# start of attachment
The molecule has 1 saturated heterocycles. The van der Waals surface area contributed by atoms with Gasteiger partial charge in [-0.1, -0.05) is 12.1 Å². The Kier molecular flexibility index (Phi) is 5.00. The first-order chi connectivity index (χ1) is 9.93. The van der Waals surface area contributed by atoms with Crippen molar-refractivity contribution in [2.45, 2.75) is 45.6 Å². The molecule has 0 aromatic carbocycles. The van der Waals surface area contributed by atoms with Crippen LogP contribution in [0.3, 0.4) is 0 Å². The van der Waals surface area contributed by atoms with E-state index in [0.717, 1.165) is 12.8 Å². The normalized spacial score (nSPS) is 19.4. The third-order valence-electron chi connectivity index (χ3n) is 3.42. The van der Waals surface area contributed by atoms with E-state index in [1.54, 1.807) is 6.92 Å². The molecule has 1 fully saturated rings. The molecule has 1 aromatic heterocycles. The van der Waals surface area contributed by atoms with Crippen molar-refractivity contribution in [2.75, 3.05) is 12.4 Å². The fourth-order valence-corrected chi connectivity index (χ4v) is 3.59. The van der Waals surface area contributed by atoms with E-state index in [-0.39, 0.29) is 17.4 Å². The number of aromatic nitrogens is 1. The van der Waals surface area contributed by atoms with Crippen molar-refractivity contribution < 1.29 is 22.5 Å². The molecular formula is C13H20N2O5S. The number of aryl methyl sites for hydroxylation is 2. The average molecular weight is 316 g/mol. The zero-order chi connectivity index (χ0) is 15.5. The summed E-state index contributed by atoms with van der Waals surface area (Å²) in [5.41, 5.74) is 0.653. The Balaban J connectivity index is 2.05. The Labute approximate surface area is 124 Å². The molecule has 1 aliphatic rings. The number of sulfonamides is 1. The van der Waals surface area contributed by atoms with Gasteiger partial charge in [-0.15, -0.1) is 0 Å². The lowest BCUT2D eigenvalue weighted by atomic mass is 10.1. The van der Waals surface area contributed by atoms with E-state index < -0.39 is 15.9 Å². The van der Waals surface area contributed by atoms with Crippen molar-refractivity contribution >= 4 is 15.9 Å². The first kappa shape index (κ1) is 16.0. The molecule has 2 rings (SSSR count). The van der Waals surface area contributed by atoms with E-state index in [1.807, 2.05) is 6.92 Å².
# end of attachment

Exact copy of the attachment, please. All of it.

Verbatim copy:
The molecule has 1 saturated heterocycles. The van der Waals surface area contributed by atoms with Gasteiger partial charge in [-0.1, -0.05) is 12.1 Å². The Kier molecular flexibility index (Phi) is 5.00. The first-order chi connectivity index (χ1) is 9.93. The van der Waals surface area contributed by atoms with Crippen molar-refractivity contribution in [2.45, 2.75) is 45.6 Å². The molecule has 0 aromatic carbocycles. The van der Waals surface area contributed by atoms with Crippen LogP contribution in [0.3, 0.4) is 0 Å². The van der Waals surface area contributed by atoms with E-state index in [0.717, 1.165) is 12.8 Å². The normalized spacial score (nSPS) is 19.4. The third-order valence-electron chi connectivity index (χ3n) is 3.42. The van der Waals surface area contributed by atoms with E-state index in [1.54, 1.807) is 6.92 Å². The molecule has 1 fully saturated rings. The molecule has 1 aromatic heterocycles. The van der Waals surface area contributed by atoms with Crippen molar-refractivity contribution in [2.75, 3.05) is 12.4 Å². The fourth-order valence-corrected chi connectivity index (χ4v) is 3.59. The van der Waals surface area contributed by atoms with E-state index in [-0.39, 0.29) is 17.4 Å². The number of aromatic nitrogens is 1. The van der Waals surface area contributed by atoms with Crippen molar-refractivity contribution < 1.29 is 22.5 Å². The molecular formula is C13H20N2O5S. The number of aryl methyl sites for hydroxylation is 2. The average molecular weight is 316 g/mol. The zero-order chi connectivity index (χ0) is 15.5. The summed E-state index contributed by atoms with van der Waals surface area (Å²) in [5.41, 5.74) is 0.653. The Balaban J connectivity index is 2.05. The Labute approximate surface area is 124 Å². The molecule has 1 aliphatic rings. The number of sulfonamides is 1. The van der Waals surface area contributed by atoms with Gasteiger partial charge in [-0.15, -0.1) is 0 Å². The lowest BCUT2D eigenvalue weighted by atomic mass is 10.1. The van der Waals surface area contributed by atoms with E-state index < -0.39 is 15.9 Å². The van der Waals surface area contributed by atoms with Crippen molar-refractivity contribution >= 4 is 15.9 Å². The first kappa shape index (κ1) is 16.0. The molecule has 2 rings (SSSR count). The van der Waals surface area contributed by atoms with E-state index in [1.807, 2.05) is 6.92 Å².